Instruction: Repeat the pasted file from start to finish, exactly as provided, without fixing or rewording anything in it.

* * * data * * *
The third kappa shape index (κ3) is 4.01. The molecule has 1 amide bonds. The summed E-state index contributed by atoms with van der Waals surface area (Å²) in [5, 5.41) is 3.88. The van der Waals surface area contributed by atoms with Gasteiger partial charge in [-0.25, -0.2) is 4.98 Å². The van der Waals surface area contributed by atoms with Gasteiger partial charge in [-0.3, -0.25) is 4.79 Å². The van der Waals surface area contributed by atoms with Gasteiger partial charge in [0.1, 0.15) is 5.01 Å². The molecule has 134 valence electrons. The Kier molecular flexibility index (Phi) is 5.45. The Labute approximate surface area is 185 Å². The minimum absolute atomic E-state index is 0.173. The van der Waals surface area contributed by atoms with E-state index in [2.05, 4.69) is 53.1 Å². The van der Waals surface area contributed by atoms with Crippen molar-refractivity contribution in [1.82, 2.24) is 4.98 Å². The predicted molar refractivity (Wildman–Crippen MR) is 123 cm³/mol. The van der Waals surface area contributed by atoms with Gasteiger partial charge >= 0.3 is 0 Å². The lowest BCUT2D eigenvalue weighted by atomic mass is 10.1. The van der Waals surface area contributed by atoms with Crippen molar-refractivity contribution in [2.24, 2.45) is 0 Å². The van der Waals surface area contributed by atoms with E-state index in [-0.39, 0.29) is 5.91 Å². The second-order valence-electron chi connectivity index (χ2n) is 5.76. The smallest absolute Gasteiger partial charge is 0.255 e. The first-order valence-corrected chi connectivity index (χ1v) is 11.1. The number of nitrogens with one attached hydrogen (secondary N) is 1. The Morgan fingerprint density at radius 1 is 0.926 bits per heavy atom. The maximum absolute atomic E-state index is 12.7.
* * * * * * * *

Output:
The third kappa shape index (κ3) is 4.01. The molecule has 1 amide bonds. The summed E-state index contributed by atoms with van der Waals surface area (Å²) in [5, 5.41) is 3.88. The van der Waals surface area contributed by atoms with Gasteiger partial charge in [-0.25, -0.2) is 4.98 Å². The van der Waals surface area contributed by atoms with Gasteiger partial charge in [-0.3, -0.25) is 4.79 Å². The van der Waals surface area contributed by atoms with Gasteiger partial charge in [0.1, 0.15) is 5.01 Å². The molecule has 134 valence electrons. The Kier molecular flexibility index (Phi) is 5.45. The Labute approximate surface area is 185 Å². The minimum absolute atomic E-state index is 0.173. The van der Waals surface area contributed by atoms with E-state index in [2.05, 4.69) is 53.1 Å². The van der Waals surface area contributed by atoms with Crippen molar-refractivity contribution in [1.82, 2.24) is 4.98 Å². The predicted molar refractivity (Wildman–Crippen MR) is 123 cm³/mol. The van der Waals surface area contributed by atoms with Gasteiger partial charge >= 0.3 is 0 Å². The lowest BCUT2D eigenvalue weighted by atomic mass is 10.1. The van der Waals surface area contributed by atoms with Crippen molar-refractivity contribution in [2.24, 2.45) is 0 Å². The van der Waals surface area contributed by atoms with E-state index in [-0.39, 0.29) is 5.91 Å². The second-order valence-electron chi connectivity index (χ2n) is 5.76. The smallest absolute Gasteiger partial charge is 0.255 e. The first-order valence-corrected chi connectivity index (χ1v) is 11.1. The number of nitrogens with one attached hydrogen (secondary N) is 1. The Morgan fingerprint density at radius 1 is 0.926 bits per heavy atom. The maximum absolute atomic E-state index is 12.7.